When deciding what to plant in my container gardens, I have not typically considered using canna lilies. Years ago, cannas with red flowers were pretty much the only ones readily available to home gardeners. While their tropical look was interesting, I felt that they would look out of place with my other flowers. The fact that their rhizomes needed to be dug up, stored over the winter, and replanted every spring further deterred me.
I just did not have the time or energy for that.
I did try some variegated cannas in my front planters a decade ago, but without great success. They were subjected to the full exposure of wind, intense heat, and bright sunlight. They did not perform well under these harsh conditions, so I have not planted them again.
Now I see that one of the 2018 All America Selection (AAS) winners is a new canna with orange flowers. AAS is an independent testing organization that tests and judges new non-GMO flowers and vegetable varieties. They award their AAS designation to those varieties that are reliable and significantly superior to the varieties that are already available on the market.
The new canna lily is called South Pacific Orange F1. AAS found it to have a compact growth habit that works well in both gardens and containers. They indicate that it is “more vigorous, more uniform, and has more basal branching” than other cannas. The plant is semi-compact and grows from 15 to 52 inches tall, depending on its location.
The flowers are a brilliant orange and contrast well with its dark green leaves. In addition, the plant has a long bloom period and gorgeous 4 1/2-inch flowers that are attractive to pollinators.
South Pacific Orange supposedly needs full sun and is rated as heat tolerant. However, given my past experiences with canna lilies in our area, I suspect cannas would do best in a somewhat protected spot that gets some late afternoon shade. Cannas grow best in rich, well-drained soil that is kept consistently moist. Some cannas, including South Pacific Orange, also grow fairly well in wet, boggy-type areas around ponds and water gardens.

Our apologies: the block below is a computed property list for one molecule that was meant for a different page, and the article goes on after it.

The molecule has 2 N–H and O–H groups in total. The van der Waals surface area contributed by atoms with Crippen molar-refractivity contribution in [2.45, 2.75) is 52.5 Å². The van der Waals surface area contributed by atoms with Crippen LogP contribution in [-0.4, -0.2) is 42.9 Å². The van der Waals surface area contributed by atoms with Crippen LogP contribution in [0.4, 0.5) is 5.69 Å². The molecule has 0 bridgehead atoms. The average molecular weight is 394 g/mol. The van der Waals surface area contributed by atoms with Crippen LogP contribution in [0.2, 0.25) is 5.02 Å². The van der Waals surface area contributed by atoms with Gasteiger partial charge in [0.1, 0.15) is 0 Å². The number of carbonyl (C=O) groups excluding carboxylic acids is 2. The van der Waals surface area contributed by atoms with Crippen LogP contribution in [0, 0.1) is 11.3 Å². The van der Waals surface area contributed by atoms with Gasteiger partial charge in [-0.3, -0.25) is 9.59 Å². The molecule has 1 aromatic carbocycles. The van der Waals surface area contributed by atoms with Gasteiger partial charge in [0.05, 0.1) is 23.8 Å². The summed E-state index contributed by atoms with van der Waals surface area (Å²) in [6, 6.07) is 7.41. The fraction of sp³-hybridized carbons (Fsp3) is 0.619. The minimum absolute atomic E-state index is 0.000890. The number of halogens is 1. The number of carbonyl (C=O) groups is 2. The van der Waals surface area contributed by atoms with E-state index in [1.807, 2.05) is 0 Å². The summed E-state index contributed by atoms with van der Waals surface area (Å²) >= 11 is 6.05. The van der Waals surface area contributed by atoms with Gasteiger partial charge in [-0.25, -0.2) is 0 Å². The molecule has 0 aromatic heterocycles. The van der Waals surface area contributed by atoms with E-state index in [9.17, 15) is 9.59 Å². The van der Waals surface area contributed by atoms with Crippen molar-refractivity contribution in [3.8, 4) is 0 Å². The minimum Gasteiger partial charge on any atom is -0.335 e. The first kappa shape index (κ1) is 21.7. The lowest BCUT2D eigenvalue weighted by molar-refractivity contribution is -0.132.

Even though South Pacific Orange is an F1 plant started from seed, it will develop a rhizome. If you want to overwinter these plants, the rhizomes will need to be dug up in the fall and overwintered in a cool (40 to 50 degrees), dry location. If you are growing your cannas in pots, they can be overwintered in those containers. For more on overwintering cannas go to bit.ly/TCHcanlil.
South Pacific Orange is not the first in Takii’s South Pacific series of canna lilies. South Pacific Scarlet with scarlet flowers was introduced in 2013 and was also an AAS winner.
While I generally do not gravitate towards tropical-looking plants like cannas and hibiscus, I think it would be fun to plant a large container with a South Pacific Orange canna in the center along with another 2018 AAS winner, Queeny Lime Orange zinnia. This new zinnia grows up to 2 feet tall and produces some uniquely hued flowers that transition from dark coral-peach-orange to a light peach with a yellowish center as they mature. These delightful bicolor flowers are 2 to 4 inches in diameter.
I would also want to add a “filler or spiller” plant with dark purple foliage, such as Blackie, Black Heart, or Sweet Carolina Purple ornamental sweet potatoes. Other candidates might be purple fountain grass or a coleus with dark purple leaves, such as ColorBlaze Maroon or Dark Star. Oh yes, I must try this combination sometime soon!
Marianne C. Ophardt is a retired horticulturist for Washington State University Benton County Extension.